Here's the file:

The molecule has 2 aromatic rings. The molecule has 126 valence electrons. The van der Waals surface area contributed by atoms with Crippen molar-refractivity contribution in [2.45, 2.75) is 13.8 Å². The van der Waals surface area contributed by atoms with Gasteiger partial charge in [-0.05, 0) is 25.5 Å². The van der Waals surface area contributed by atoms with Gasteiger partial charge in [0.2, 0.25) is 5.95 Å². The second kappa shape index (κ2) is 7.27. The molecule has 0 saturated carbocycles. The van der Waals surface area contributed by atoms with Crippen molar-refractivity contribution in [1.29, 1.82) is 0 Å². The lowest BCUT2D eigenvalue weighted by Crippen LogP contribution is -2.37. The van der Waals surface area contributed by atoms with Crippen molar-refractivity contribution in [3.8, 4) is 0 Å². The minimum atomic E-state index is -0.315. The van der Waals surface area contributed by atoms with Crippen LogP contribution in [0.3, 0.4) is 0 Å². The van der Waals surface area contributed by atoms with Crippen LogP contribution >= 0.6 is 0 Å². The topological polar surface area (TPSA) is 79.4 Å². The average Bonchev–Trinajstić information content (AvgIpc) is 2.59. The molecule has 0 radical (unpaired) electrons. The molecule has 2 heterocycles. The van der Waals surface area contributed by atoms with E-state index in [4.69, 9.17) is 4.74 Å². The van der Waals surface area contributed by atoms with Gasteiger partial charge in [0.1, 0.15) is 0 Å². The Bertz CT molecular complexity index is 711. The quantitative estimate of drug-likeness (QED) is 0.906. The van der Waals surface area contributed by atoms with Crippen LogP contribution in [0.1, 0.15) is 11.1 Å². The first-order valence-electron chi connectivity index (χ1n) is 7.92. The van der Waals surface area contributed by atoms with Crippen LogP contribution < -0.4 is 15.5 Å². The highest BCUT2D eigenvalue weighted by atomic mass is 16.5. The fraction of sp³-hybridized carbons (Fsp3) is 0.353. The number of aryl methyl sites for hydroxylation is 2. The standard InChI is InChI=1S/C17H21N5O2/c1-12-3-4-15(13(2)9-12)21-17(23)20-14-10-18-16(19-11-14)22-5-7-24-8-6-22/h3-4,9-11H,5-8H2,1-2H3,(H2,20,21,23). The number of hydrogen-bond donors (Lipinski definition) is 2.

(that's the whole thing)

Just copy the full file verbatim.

The molecule has 2 aromatic rings. The molecule has 126 valence electrons. The van der Waals surface area contributed by atoms with Crippen molar-refractivity contribution in [2.45, 2.75) is 13.8 Å². The van der Waals surface area contributed by atoms with Gasteiger partial charge in [-0.05, 0) is 25.5 Å². The van der Waals surface area contributed by atoms with Gasteiger partial charge in [0.2, 0.25) is 5.95 Å². The second kappa shape index (κ2) is 7.27. The molecule has 0 saturated carbocycles. The van der Waals surface area contributed by atoms with Crippen molar-refractivity contribution in [1.29, 1.82) is 0 Å². The lowest BCUT2D eigenvalue weighted by Crippen LogP contribution is -2.37. The van der Waals surface area contributed by atoms with Crippen molar-refractivity contribution in [3.8, 4) is 0 Å². The minimum atomic E-state index is -0.315. The van der Waals surface area contributed by atoms with Crippen LogP contribution in [0.3, 0.4) is 0 Å². The van der Waals surface area contributed by atoms with Crippen LogP contribution >= 0.6 is 0 Å². The topological polar surface area (TPSA) is 79.4 Å². The average Bonchev–Trinajstić information content (AvgIpc) is 2.59. The molecule has 0 radical (unpaired) electrons. The molecule has 2 heterocycles. The van der Waals surface area contributed by atoms with E-state index in [4.69, 9.17) is 4.74 Å². The van der Waals surface area contributed by atoms with Gasteiger partial charge in [0.1, 0.15) is 0 Å². The Bertz CT molecular complexity index is 711. The quantitative estimate of drug-likeness (QED) is 0.906. The van der Waals surface area contributed by atoms with Crippen LogP contribution in [0.1, 0.15) is 11.1 Å². The first-order valence-electron chi connectivity index (χ1n) is 7.92. The van der Waals surface area contributed by atoms with Crippen LogP contribution < -0.4 is 15.5 Å². The highest BCUT2D eigenvalue weighted by atomic mass is 16.5. The fraction of sp³-hybridized carbons (Fsp3) is 0.353. The number of aryl methyl sites for hydroxylation is 2. The standard InChI is InChI=1S/C17H21N5O2/c1-12-3-4-15(13(2)9-12)21-17(23)20-14-10-18-16(19-11-14)22-5-7-24-8-6-22/h3-4,9-11H,5-8H2,1-2H3,(H2,20,21,23). The number of hydrogen-bond donors (Lipinski definition) is 2.